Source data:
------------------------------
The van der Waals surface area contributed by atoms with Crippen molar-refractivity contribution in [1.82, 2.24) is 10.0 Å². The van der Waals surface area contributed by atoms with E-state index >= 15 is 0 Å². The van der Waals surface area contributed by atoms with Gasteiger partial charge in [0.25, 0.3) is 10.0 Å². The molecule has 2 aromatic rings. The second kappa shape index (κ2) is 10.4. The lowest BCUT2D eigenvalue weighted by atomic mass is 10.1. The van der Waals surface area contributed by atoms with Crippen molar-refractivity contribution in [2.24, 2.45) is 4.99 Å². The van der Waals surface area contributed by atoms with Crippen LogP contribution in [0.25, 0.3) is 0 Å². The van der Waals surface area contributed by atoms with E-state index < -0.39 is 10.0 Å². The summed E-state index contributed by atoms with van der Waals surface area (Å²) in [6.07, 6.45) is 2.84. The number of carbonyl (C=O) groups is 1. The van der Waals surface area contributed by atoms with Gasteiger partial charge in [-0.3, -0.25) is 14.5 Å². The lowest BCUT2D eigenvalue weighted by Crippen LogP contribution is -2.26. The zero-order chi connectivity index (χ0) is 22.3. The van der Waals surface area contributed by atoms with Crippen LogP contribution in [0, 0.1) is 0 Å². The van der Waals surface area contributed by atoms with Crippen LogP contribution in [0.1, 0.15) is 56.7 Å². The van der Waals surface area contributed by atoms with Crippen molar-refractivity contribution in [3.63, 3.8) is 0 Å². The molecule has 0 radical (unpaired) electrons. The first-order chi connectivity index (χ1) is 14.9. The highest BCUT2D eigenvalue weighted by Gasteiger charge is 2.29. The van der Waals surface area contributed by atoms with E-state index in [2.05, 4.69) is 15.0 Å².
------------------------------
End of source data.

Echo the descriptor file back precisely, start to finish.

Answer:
The van der Waals surface area contributed by atoms with Crippen molar-refractivity contribution in [1.82, 2.24) is 10.0 Å². The van der Waals surface area contributed by atoms with E-state index >= 15 is 0 Å². The van der Waals surface area contributed by atoms with Gasteiger partial charge in [0.25, 0.3) is 10.0 Å². The molecule has 2 aromatic rings. The second kappa shape index (κ2) is 10.4. The lowest BCUT2D eigenvalue weighted by atomic mass is 10.1. The van der Waals surface area contributed by atoms with Crippen molar-refractivity contribution in [2.24, 2.45) is 4.99 Å². The van der Waals surface area contributed by atoms with Crippen LogP contribution in [0.25, 0.3) is 0 Å². The van der Waals surface area contributed by atoms with E-state index < -0.39 is 10.0 Å². The summed E-state index contributed by atoms with van der Waals surface area (Å²) in [6.07, 6.45) is 2.84. The number of carbonyl (C=O) groups is 1. The van der Waals surface area contributed by atoms with Gasteiger partial charge in [-0.3, -0.25) is 14.5 Å². The lowest BCUT2D eigenvalue weighted by Crippen LogP contribution is -2.26. The zero-order chi connectivity index (χ0) is 22.3. The van der Waals surface area contributed by atoms with Crippen LogP contribution in [0, 0.1) is 0 Å². The van der Waals surface area contributed by atoms with Crippen LogP contribution in [0.1, 0.15) is 56.7 Å². The van der Waals surface area contributed by atoms with Crippen molar-refractivity contribution in [3.63, 3.8) is 0 Å². The molecule has 0 radical (unpaired) electrons. The first-order chi connectivity index (χ1) is 14.9. The highest BCUT2D eigenvalue weighted by Gasteiger charge is 2.29. The van der Waals surface area contributed by atoms with E-state index in [2.05, 4.69) is 15.0 Å².